Amarillo, TX -- The main purpose of an Honor Flight is for World War II Veterans to see the World War II Memorial.
However on the all expenses paid Texas Panhandle Honor Flight, close to 80 area World War II Veterans saw much more, and for many, the other monuments and memorials brought back even more emotional memories.
As the battle of Iwo Jima raged around Texas Panhandle World War II Veteran Glenn Campbell, he looked up with desperation from the USS Hansford, and couldn't believe his eyes.
Campbell says, "We witnessed the first flag raising. We could see it with binoculars. We pointed out, hey they're raising the flag on top of Surabachi. Later on, I guess it was about 4 or 5 hours later, we saw the bigger flag go up."
On the 2009 Texas Panhandle Honor Flight, Campbell and other Area World War II Veterans experienced the flag raising again, at the massive Iwo Jima Monument.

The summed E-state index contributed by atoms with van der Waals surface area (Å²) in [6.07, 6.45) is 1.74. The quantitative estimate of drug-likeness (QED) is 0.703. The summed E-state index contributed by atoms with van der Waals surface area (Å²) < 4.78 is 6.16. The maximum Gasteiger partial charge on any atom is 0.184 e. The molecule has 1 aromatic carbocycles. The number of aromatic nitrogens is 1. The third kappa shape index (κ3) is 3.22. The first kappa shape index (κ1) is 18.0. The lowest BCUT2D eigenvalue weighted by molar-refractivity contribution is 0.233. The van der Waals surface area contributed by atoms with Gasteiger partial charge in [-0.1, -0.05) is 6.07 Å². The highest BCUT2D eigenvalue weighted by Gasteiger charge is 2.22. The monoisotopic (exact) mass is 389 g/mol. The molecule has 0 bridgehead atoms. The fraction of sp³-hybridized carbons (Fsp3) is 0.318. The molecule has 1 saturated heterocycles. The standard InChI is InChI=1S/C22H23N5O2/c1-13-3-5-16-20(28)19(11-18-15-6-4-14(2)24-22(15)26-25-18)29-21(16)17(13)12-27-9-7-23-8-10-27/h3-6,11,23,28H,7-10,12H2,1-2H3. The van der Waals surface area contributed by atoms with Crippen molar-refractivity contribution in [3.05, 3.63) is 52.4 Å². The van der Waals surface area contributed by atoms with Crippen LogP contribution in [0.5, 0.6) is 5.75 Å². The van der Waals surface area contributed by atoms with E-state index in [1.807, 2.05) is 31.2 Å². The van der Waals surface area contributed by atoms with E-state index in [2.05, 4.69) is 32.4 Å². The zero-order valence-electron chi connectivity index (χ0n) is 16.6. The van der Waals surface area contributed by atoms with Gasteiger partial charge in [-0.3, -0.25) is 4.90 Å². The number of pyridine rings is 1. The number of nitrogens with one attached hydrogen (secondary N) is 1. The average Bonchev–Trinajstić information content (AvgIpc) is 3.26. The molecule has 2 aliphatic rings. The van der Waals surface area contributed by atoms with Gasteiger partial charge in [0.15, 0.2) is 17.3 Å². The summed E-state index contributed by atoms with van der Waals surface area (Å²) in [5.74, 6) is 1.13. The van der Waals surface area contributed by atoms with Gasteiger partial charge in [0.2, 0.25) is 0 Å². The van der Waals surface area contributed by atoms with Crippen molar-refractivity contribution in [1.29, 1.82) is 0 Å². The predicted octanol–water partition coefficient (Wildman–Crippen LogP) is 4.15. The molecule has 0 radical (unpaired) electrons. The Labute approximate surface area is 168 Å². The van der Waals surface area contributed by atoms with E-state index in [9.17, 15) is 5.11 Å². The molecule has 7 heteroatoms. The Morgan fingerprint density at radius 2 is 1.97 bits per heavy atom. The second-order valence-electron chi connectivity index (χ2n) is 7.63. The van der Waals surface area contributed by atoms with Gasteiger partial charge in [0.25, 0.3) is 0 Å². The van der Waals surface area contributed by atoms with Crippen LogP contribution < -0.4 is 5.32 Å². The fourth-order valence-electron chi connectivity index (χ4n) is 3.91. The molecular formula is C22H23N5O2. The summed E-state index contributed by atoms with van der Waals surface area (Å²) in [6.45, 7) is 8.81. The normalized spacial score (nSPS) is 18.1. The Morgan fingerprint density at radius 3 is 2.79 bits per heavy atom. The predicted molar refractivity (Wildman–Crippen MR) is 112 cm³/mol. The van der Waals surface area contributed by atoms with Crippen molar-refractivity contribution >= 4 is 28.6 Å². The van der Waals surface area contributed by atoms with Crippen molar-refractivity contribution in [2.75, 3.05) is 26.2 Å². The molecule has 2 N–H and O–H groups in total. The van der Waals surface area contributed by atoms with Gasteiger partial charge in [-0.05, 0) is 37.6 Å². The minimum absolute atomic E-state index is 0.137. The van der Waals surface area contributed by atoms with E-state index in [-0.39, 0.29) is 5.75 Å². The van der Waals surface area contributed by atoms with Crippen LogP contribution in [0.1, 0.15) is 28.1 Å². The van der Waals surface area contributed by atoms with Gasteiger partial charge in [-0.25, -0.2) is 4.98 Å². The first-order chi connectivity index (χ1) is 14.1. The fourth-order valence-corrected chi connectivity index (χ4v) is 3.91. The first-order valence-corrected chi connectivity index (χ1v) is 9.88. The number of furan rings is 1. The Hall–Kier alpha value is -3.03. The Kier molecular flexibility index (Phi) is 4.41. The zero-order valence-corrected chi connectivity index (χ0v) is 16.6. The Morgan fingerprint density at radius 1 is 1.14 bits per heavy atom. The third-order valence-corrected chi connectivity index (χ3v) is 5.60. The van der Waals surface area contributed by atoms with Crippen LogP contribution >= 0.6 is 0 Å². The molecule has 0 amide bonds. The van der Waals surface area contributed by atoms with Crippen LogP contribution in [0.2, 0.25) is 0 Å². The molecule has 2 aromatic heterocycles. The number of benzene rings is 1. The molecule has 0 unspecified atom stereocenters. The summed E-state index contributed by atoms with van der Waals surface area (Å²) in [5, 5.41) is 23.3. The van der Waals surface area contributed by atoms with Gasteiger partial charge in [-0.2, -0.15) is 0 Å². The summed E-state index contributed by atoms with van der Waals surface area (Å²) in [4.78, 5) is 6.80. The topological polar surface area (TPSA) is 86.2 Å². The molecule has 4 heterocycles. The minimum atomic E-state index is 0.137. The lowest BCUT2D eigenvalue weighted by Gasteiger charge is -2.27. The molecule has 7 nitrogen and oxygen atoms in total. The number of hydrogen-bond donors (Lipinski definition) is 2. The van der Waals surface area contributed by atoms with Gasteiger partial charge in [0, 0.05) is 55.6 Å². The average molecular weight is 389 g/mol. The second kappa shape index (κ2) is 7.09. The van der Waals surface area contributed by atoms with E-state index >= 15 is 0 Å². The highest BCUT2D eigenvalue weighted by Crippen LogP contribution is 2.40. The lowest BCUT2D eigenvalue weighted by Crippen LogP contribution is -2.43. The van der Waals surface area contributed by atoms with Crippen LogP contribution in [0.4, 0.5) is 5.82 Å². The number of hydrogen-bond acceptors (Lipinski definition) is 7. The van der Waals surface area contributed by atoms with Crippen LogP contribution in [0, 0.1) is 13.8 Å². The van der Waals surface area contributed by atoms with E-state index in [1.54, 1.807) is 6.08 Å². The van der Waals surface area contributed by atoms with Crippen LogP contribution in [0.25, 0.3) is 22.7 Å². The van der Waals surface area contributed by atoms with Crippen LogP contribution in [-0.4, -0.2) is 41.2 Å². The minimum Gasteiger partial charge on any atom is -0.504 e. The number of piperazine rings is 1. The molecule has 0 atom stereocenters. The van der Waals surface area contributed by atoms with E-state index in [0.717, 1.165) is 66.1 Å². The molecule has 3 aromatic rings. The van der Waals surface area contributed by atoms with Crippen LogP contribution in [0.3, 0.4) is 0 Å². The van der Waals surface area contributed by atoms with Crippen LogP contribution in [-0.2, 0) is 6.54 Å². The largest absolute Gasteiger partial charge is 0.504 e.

Campbell says, "It was harder today than it was back then. Just remembering the ones that didn't make it back."
The three day trip in Washington, DC brought together World War II Veterans from all branches of service.
And visiting the Iwo Jima Monument, or the Navy and Air Force Memorials, reminded them they all fought together to preserve our freedom.
World War II Veteran Harry Stumpf, who was also at Iwo Jima during the flag raising, says, "I've seen more dead Marines and hurt people in three weeks than most people see in their lives."
The trip is so emotional because for many of the warriors, they've kept the memories to themselves for six decades.
World War II Marine Donald Smyth fought in Korea as well, and the stop at that memorial touched him the most.
Smyth says, "Makes you go back to where you were, instead of just remembering them. On the wall, you see their faces. Some of them look familiar."
It's that sense of familiarity from all of the monuments and memorials that makes the Honor Flight so unique for veterans like Campbell and Smyth .